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British Antarctic Survey builds AI to predict ice loss

Sea ice loss in Arctic could be predicted six months in advance thanks to artificial intelligence system that gives scientists an early warning system to help wildlife

  • AI developed by British Antarctic Survey predicts sea ice up to six months ahead
  • The tool, called IceNet, has been trained with the past 40 years of satellite data
  • It’s designed for predictions in the Arctic, called ‘the frontline of global warming’

A new artificial intelligence (AI) system is about to be used to predict ice loss in the Arctic, a study reveals.

The deep learning tool, called IceNet was created by scientists at the British Antarctic Survey (BAS) and has been trained with the past four decades of satellite data from the region.

It’s almost 95 per cent accurate in predicting whether sea ice will be present two months ahead – better than the leading physics-based model previously used by BAS – but it’s been trained to predict as far as six months ahead. 

Sea ice in both the north and south poles naturally expands in the winter and shrinks in the summer.

But sea ice is very hard to predict because it has ‘very complex interactions’ with the atmosphere above and the ocean below.

Predictions from the AI could underpin new early-warning systems that protect communities and Arctic wildlife, such as polar bears, from the impacts of sea ice loss, experts say. 

The AI is optimised for predicting sea loss in the Arctic, which has experienced ‘an unprecedented year-round reduction in sea ice’ due to human-caused global warming.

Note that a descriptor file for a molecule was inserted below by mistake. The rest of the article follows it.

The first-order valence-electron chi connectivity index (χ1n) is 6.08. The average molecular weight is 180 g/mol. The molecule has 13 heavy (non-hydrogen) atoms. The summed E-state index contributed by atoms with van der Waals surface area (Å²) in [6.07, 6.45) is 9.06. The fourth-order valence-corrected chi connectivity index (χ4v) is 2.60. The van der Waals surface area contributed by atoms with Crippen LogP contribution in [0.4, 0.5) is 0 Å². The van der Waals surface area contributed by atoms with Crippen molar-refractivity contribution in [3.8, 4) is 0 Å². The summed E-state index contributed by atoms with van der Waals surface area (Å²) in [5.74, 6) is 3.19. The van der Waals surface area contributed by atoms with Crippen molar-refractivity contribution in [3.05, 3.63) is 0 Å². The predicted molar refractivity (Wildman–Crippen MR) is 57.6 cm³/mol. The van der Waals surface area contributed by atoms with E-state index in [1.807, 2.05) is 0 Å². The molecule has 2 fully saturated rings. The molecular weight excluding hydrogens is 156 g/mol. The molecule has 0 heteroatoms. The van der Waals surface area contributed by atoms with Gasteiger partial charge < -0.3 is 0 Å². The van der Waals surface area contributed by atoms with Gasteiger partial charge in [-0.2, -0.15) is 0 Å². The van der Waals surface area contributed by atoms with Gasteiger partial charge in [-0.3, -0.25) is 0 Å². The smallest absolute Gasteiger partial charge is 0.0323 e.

IceNet figure shows the shrinking ice in the Arctic north of Europe. Sea ice in both the north pole and south pole naturally expands in the winter and shrinks in the summer – but the overall ice has declined in the last 40 years

WHAT IS DEEP LEARNING?

Deep learning is a form of machine learning (a type of artificial intelligence) concerned with algorithms. 

It is a field which was inspired by the human brain and focuses on building artificial neural networks.

It was formed originally based on brain simulations and to allow learning algorithms to become better and easier to use. 

Processing vast amounts of complex data then becomes much easier and allows experts to trust algorithms to draw accurate conclusions based on parameters the experts have set.

Producing accurate Arctic sea ice forecasts for the season ahead is something that has eluded scientists for decades, according to BAS.

‘The Arctic is a region on the frontline of climate change and has seen substantial warming over the last 40 years,’ study author Tom Andersson at the BAS said. 

‘IceNet has the potential to fill an urgent gap in forecasting sea ice for Arctic sustainability efforts and runs thousands of times faster than traditional methods.

‘IceNet actually outperformed one of the leading physics based models in these long range sea ice forecasts at two months and beyond, while also running thousands of times faster.’

Andersson said the deep learning tool could be run on a laptop, while previous physics based methods have to run for hours on a electricity-sapping supercomputer to produce the same forecasts.

The tool ‘learns’ how sea ice changes from thousands of years of climate simulation data, along with decades of observational data to predict the extent of Arctic sea ice months into the future.